Interactive intentionality and norm formation
Journal of Institutional Economics, 2019, vol. 15, issue 4, 579-593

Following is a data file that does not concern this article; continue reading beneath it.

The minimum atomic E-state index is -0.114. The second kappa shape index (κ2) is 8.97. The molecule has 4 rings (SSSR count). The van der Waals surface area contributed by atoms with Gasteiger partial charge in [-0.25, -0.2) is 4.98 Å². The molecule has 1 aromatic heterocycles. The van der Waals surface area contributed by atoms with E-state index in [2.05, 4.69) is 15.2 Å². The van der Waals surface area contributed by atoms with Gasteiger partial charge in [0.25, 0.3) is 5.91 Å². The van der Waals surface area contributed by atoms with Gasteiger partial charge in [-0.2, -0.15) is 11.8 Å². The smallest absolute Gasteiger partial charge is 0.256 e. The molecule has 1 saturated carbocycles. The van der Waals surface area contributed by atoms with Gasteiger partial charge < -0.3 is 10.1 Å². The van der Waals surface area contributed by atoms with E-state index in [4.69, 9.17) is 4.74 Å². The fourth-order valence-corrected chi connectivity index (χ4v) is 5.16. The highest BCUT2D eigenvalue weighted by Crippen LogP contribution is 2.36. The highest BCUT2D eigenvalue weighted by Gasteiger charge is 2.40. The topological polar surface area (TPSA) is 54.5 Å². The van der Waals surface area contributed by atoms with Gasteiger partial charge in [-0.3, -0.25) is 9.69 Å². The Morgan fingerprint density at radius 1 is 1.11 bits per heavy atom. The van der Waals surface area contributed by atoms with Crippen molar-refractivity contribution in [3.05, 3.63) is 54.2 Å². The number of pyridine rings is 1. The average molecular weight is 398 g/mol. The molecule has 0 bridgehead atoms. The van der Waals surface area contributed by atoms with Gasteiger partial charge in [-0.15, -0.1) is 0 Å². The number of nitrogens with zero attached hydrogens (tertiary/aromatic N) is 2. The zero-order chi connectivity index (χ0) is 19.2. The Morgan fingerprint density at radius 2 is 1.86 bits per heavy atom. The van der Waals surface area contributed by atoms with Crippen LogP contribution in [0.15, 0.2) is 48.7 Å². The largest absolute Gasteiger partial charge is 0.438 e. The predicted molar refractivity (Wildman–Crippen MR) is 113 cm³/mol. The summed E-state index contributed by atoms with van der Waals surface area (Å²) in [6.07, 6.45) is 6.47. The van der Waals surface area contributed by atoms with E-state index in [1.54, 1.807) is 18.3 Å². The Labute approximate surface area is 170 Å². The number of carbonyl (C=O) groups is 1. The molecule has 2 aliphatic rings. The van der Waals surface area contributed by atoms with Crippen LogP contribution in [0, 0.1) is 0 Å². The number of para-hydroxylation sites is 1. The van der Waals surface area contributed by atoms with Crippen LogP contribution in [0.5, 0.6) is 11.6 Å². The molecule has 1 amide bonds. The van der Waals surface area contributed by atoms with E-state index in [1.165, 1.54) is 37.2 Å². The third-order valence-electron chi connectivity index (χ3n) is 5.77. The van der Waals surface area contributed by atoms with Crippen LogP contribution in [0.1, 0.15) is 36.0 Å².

The paper aims at complementing Searle's social ontology with an epistemology capable of illustrating institution formation. To this purpose, I discuss Searle's conception of constitutive rules and show that it requires the specifications of normative powers and purposes identifying status functions to be taken as given. However, such specifications arise from underlying normative commitments that may be various and possibly conflicting. Hence, in order to account for the formation of institutions, it is necessary to understand how status function declarations may emerge from alternative normative commitments. I make the hypothesis of â€œinteractive intentionality,â€ as an interactive and deliberative mode of practical reasoning, to describe the processes of convergence on definite constitutive rules. These processes show how interactive intentionality may frame both commitment and enforcement, thus providing some insights to make rule-based and equilibrium-based accounts of institutions epistemologically commensurable.
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